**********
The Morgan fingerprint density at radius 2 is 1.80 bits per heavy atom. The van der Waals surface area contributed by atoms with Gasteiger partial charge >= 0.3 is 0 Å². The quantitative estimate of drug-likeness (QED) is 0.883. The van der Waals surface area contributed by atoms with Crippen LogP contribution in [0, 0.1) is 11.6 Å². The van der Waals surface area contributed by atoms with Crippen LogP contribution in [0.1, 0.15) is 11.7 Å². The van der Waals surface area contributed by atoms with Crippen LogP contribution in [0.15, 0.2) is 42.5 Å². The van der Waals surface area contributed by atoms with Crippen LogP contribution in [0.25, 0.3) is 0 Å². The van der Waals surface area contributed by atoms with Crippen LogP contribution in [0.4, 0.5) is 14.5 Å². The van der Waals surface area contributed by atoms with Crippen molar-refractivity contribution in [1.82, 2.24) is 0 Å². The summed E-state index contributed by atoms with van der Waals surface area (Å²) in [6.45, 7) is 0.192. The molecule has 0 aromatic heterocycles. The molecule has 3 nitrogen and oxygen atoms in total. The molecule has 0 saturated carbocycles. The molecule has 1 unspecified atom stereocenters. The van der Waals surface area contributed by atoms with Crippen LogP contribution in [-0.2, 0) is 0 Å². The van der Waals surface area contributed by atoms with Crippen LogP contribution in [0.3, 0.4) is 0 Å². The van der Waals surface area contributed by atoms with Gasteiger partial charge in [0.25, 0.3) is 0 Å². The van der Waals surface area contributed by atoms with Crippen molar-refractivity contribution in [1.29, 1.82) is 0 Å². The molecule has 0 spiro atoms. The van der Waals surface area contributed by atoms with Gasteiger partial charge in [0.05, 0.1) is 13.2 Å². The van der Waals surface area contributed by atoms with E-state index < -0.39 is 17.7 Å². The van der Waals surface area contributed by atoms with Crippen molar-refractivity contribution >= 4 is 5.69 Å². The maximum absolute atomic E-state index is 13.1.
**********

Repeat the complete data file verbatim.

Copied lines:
The Morgan fingerprint density at radius 2 is 1.80 bits per heavy atom. The van der Waals surface area contributed by atoms with Gasteiger partial charge >= 0.3 is 0 Å². The quantitative estimate of drug-likeness (QED) is 0.883. The van der Waals surface area contributed by atoms with Crippen LogP contribution in [0, 0.1) is 11.6 Å². The van der Waals surface area contributed by atoms with Crippen LogP contribution in [0.1, 0.15) is 11.7 Å². The van der Waals surface area contributed by atoms with Crippen LogP contribution in [0.15, 0.2) is 42.5 Å². The van der Waals surface area contributed by atoms with Crippen LogP contribution in [0.25, 0.3) is 0 Å². The van der Waals surface area contributed by atoms with Crippen LogP contribution in [0.4, 0.5) is 14.5 Å². The van der Waals surface area contributed by atoms with Crippen molar-refractivity contribution in [1.82, 2.24) is 0 Å². The summed E-state index contributed by atoms with van der Waals surface area (Å²) in [6.45, 7) is 0.192. The molecule has 0 aromatic heterocycles. The molecule has 3 nitrogen and oxygen atoms in total. The molecule has 0 saturated carbocycles. The molecule has 1 unspecified atom stereocenters. The van der Waals surface area contributed by atoms with Crippen LogP contribution in [-0.2, 0) is 0 Å². The van der Waals surface area contributed by atoms with Crippen LogP contribution in [0.3, 0.4) is 0 Å². The van der Waals surface area contributed by atoms with Gasteiger partial charge in [0.25, 0.3) is 0 Å². The van der Waals surface area contributed by atoms with Crippen molar-refractivity contribution in [1.29, 1.82) is 0 Å². The molecule has 0 spiro atoms. The van der Waals surface area contributed by atoms with Gasteiger partial charge in [0.05, 0.1) is 13.2 Å². The van der Waals surface area contributed by atoms with E-state index < -0.39 is 17.7 Å². The van der Waals surface area contributed by atoms with Crippen molar-refractivity contribution >= 4 is 5.69 Å². The maximum absolute atomic E-state index is 13.1.